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Is Yellowstone’s Main Audience Missing the Message Behind the Show and its Characters?

Is Yellowstone's Main Audience Missing the Message Behind the Show and its Characters?

After five seasons, the smash phenomenon Yellowstone will be coming to an end later this year. The decision to close out the show comes with the departure of series star Kevin Costner, who, last year, ultimately elected to leave the drama, presumably to put his efforts towards his new Western epic, Horizon: An American Saga.

It’s sad to see America’s favorite patriarchy come to an end, but it’s been a wild ride, and the fun is only getting started. Last year, a new sequel series was announced, along with another prequel that follows the Dutton clan two decades after 1923. Taylor Sheridan is showing no signs of slowing down with his Duttonverse expansion, so fans can expect to get their cowboy fix for many more years.



Release Date
June 20, 2018


John Linson, Taylor Sheridan

As sad as it’ll be to see the modern-day Duttons ride off into the sunset, perhaps it’s a good time to ponder the actual point of it all. Sheridan himself has described his show as having no plot in a Town & Country article. He simply makes characters for audiences to follow.

That being said, was there any real message he was trying to convey to his audience? Surely, it wasn’t all about the grandeur of the West. While beautiful, most will never know the life of a cowboy. Is Yellowstone’s main audience missing the message behind the show and its characters?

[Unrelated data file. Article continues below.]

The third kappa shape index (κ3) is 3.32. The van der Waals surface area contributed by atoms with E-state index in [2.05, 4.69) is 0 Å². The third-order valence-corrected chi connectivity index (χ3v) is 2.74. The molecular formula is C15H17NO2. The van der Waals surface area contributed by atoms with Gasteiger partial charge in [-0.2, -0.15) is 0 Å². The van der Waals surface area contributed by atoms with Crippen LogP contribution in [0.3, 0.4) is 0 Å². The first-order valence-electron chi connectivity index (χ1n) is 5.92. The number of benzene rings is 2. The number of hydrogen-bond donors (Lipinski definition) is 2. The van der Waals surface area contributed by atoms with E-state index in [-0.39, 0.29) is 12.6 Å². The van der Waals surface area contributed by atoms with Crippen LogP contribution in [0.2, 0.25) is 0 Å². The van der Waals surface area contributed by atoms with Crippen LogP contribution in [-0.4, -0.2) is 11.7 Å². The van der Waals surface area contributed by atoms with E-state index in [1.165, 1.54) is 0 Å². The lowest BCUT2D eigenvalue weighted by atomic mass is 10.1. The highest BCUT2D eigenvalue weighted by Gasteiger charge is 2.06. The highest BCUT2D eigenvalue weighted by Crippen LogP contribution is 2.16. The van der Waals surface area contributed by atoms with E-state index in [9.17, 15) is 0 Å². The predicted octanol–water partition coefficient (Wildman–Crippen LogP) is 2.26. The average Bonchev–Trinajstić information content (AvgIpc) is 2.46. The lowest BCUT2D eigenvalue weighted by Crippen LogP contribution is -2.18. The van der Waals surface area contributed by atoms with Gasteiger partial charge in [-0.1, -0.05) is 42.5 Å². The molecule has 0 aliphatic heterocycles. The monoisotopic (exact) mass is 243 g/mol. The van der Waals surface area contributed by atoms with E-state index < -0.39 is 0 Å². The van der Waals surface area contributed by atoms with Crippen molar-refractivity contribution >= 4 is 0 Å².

Related: Yellowstone Star Kelly Reilly Teases a ‘Wild’ Series Ending

What Is the Message?

John Dutton III poses by a fence in Yellowstone
Paramount Network

Before we can determine if the message is missed, we first have to determine what that message is. Of the main themes in Yellowstone, the constant culture clash between conservation and progress has been the driving force since the start. John Dutton uses whatever means he can to keep his ranch from being seized by outside forces and has even made his children into soldiers in this never-ending war.

It’s big city greed vs. pull-yourself-up-by-the-bootstraps cowboys protecting their freedom and way of life, often with the use of murder. Another way of looking at this is a battle between the working class and capitalism. The ranchers of Montana are proud folk who embrace the arduous lifestyle of men on horses to enjoy the freedoms of their labors. Not all of them are willing to go to the lengths that a Dutton will, so they put their trust in John as their Livestock Commissioner, because he will do any and everything it takes to ensure the sun still rises on free land.

What the series shows us is that the dreams of the West are still alive, so long as there are men like John Dutton to fight for them. But it’s not the preservation of a way of life that is the core message. The Duttons may fight authority to keep what is theirs, but if one were to follow the trajectories of the main series and the spinoffs, they may recognize that authority rules all, and all must bend to it in some way.

All Must Yield

Yellowstone 1923

1883 found the first of what would become a long dynasty saddling up to make the long journey on the Oregon Trail. There was no law in the unmarked states that were traversed, and if there was any, it was the cruelty of nature. Sure, there were bandits, angry natives, and in-fighting, but all were part of the unpredictability of the un-traversed territory.